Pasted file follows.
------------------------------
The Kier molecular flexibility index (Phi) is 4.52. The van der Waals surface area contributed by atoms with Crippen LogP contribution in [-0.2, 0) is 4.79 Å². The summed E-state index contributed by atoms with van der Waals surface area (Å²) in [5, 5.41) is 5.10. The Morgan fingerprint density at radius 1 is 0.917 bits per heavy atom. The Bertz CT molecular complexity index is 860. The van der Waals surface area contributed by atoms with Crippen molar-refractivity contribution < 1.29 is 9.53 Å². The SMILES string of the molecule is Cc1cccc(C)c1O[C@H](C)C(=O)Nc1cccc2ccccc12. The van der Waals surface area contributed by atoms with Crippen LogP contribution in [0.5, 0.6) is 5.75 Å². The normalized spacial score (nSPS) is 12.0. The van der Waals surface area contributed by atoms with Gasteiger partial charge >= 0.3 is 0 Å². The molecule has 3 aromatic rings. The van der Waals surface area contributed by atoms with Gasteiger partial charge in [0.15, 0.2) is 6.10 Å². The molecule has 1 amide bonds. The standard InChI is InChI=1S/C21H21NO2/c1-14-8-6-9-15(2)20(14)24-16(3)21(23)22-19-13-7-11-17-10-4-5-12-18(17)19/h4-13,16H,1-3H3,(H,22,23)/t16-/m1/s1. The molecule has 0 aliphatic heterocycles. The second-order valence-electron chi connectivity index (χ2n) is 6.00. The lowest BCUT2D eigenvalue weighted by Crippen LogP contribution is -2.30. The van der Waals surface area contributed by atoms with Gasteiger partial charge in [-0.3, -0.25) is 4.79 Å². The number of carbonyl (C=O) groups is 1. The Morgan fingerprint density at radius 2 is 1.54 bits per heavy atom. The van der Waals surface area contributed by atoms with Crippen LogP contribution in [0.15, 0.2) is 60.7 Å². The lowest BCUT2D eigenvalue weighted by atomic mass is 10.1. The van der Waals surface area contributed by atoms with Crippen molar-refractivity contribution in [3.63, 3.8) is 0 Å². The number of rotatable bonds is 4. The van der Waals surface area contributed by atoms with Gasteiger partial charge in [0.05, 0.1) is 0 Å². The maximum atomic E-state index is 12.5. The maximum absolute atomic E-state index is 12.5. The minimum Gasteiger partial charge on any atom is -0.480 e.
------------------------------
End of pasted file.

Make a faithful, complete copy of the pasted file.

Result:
The Kier molecular flexibility index (Phi) is 4.52. The van der Waals surface area contributed by atoms with Crippen LogP contribution in [-0.2, 0) is 4.79 Å². The summed E-state index contributed by atoms with van der Waals surface area (Å²) in [5, 5.41) is 5.10. The Morgan fingerprint density at radius 1 is 0.917 bits per heavy atom. The Bertz CT molecular complexity index is 860. The van der Waals surface area contributed by atoms with Crippen molar-refractivity contribution < 1.29 is 9.53 Å². The SMILES string of the molecule is Cc1cccc(C)c1O[C@H](C)C(=O)Nc1cccc2ccccc12. The van der Waals surface area contributed by atoms with Crippen LogP contribution in [0.5, 0.6) is 5.75 Å². The normalized spacial score (nSPS) is 12.0. The van der Waals surface area contributed by atoms with Gasteiger partial charge >= 0.3 is 0 Å². The molecule has 3 aromatic rings. The van der Waals surface area contributed by atoms with Gasteiger partial charge in [0.15, 0.2) is 6.10 Å². The molecule has 1 amide bonds. The standard InChI is InChI=1S/C21H21NO2/c1-14-8-6-9-15(2)20(14)24-16(3)21(23)22-19-13-7-11-17-10-4-5-12-18(17)19/h4-13,16H,1-3H3,(H,22,23)/t16-/m1/s1. The molecule has 0 aliphatic heterocycles. The second-order valence-electron chi connectivity index (χ2n) is 6.00. The lowest BCUT2D eigenvalue weighted by Crippen LogP contribution is -2.30. The van der Waals surface area contributed by atoms with Gasteiger partial charge in [-0.3, -0.25) is 4.79 Å². The number of carbonyl (C=O) groups is 1. The Morgan fingerprint density at radius 2 is 1.54 bits per heavy atom. The van der Waals surface area contributed by atoms with Crippen LogP contribution in [0.15, 0.2) is 60.7 Å². The lowest BCUT2D eigenvalue weighted by atomic mass is 10.1. The van der Waals surface area contributed by atoms with Crippen molar-refractivity contribution in [3.63, 3.8) is 0 Å². The number of rotatable bonds is 4. The van der Waals surface area contributed by atoms with Gasteiger partial charge in [0.05, 0.1) is 0 Å². The maximum atomic E-state index is 12.5. The maximum absolute atomic E-state index is 12.5. The minimum Gasteiger partial charge on any atom is -0.480 e.